It's not only farmed salmon that eat salmon feed. Saithe and other wild fish that search for food in the ocean can be tempted to enjoy an easy meal outside the salmon cage. Here, some of the feed that is fed to the farmed fish gets through the net wall with the water currents and is an easy catch for hungry wild fish.
Some saithe have made this into their speciality. This has been documented by way of a research project, where scientists have systematically caught and tested the quality of saithe near fish farms over a period of three years. On average, about every other saithe caught near a salmon farm had eaten salmon feed, and among them feed pellets accounted for between 78 and 100 per cent of the stomach content.
Scientists from Nofima, the Norwegian Institute for Nature Research (NINA) and the Institute of Marine Research have been engaged in the project. They found that there was little negative effect on the quality of saithe caught in close vicinity to a fish farm compared to control fish caught a good distance away from such an installation, but they also found that, by and large, saithe that lived mainly on salmon feed were predominantly of a good quality.
Yet at the same time some claim that the fish have been spoiled and are inedible, and the fishermen report that the quality of catches near fish farms is poor.
‒ Our results don’t support these claims, says Bjørn-Steinar Sæther, Senior Scientist and project manager from the food research institute Nofima.
This is what the scientists tested
The scientists have fished using nets near farms at Hitra and Ryfylke on the west coast of Norway, at different times of the year and over a period of three years. At the same time, they fished in control areas at a distance from the plants where the fish were hardly affected by the farming activities. Thus, the samples consisted of wild-caught saithe that had consumed salmon feed, and saithe that had not. Fat tests taken of saithe liver and muscle showed that fish close to the plants had been eating salmon feed for some time.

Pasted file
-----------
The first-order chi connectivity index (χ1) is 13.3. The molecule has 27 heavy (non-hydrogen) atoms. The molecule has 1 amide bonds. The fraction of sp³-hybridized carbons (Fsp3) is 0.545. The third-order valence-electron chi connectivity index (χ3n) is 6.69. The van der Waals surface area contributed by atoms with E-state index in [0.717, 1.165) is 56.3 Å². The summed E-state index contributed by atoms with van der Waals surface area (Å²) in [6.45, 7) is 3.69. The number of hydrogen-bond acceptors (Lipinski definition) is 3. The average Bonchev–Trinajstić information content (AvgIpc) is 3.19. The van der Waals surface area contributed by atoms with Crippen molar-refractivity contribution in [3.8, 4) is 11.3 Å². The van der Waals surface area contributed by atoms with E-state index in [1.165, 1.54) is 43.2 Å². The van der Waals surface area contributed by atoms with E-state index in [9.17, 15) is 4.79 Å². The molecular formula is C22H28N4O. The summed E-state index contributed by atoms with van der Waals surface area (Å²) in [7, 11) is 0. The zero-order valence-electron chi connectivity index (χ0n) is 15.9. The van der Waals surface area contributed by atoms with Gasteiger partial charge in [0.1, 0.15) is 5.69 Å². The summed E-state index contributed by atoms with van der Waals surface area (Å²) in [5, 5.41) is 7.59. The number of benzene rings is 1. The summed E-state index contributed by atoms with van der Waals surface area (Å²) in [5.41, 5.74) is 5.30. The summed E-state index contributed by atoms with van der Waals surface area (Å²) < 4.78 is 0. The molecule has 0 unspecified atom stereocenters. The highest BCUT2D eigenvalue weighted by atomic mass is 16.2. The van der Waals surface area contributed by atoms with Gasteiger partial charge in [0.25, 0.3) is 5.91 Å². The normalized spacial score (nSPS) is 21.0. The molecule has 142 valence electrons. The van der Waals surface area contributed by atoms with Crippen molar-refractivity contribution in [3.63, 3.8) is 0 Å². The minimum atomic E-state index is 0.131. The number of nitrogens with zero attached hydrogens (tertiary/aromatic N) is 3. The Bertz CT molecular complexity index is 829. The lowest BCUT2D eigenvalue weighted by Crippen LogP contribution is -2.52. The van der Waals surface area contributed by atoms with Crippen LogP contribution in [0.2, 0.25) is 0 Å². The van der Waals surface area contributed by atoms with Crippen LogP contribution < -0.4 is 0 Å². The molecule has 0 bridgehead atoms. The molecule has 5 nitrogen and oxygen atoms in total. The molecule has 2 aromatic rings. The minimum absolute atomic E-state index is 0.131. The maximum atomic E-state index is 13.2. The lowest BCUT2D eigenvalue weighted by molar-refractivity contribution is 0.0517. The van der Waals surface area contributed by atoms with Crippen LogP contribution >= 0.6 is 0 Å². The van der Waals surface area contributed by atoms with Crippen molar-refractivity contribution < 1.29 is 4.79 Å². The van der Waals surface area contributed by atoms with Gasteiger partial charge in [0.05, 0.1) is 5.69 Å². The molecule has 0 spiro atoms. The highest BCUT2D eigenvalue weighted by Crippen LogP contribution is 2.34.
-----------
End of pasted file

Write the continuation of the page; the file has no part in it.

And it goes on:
The fish were processed in accordance with the “Regulations governing fish and fisheries products” from being caught to refrigeration, before the scientists assessed the quality of fillets of saithe that had eaten salmon feed and saithe that had not. Quality parameters, such as colour, odour, consistency and muscle tissue were measured.
It’s a matter of preferences
A stomach that is full of food can visually give a bad impression when the fish is gutted, but generally, the technical quality of fillets from both fish groups was good. The researchers found a slight difference in the quality of the fillets, inasmuch as saithe that had eaten pellets were softer and tended to show more gaping between muscle segments. This is also common in wild fish that naturally eat excessively in periods with good access to food.
However, the differences in quality were small and not critically important with regard to the processing and consumption of the fish.
In the project, the research institute NINA also evaluated the taste of the fish from the catches. In two separate taste tests, the majority of the test group (74 and 91% of them) were of the opinion that there was a difference in taste between wild-caught saithe that had eaten salmon feed compared with saithe that had not. However, there was no difference in what they liked best in the first test when they were served saithe cakes. But in the second test, when they were served oven-baked fillet, most preferred the fish that had eaten salmon feed.
‒ Thus, we can both measure and observe a difference, but in terms of what is best to eat, it’s all a matter of consumer preferences. In our test, saithe with salmon feed came out best, says Sæther.
‒ This indicates that there is less difference in quality than what seems to be the general impression, Sæther concludes.
About the project
The project’s Norwegian name is «Evaluering av tiltak for å fremme bærekraftig sameksistens mellom fiskeri og havbruk». More about this at fhf.no.
The project is a collaboration between Nofima (project leader), Norwegian Institute for Nature Research (NINA) and Institute of Marine Research.
Financed by the Norwegian Seafood Research Fund (FHF).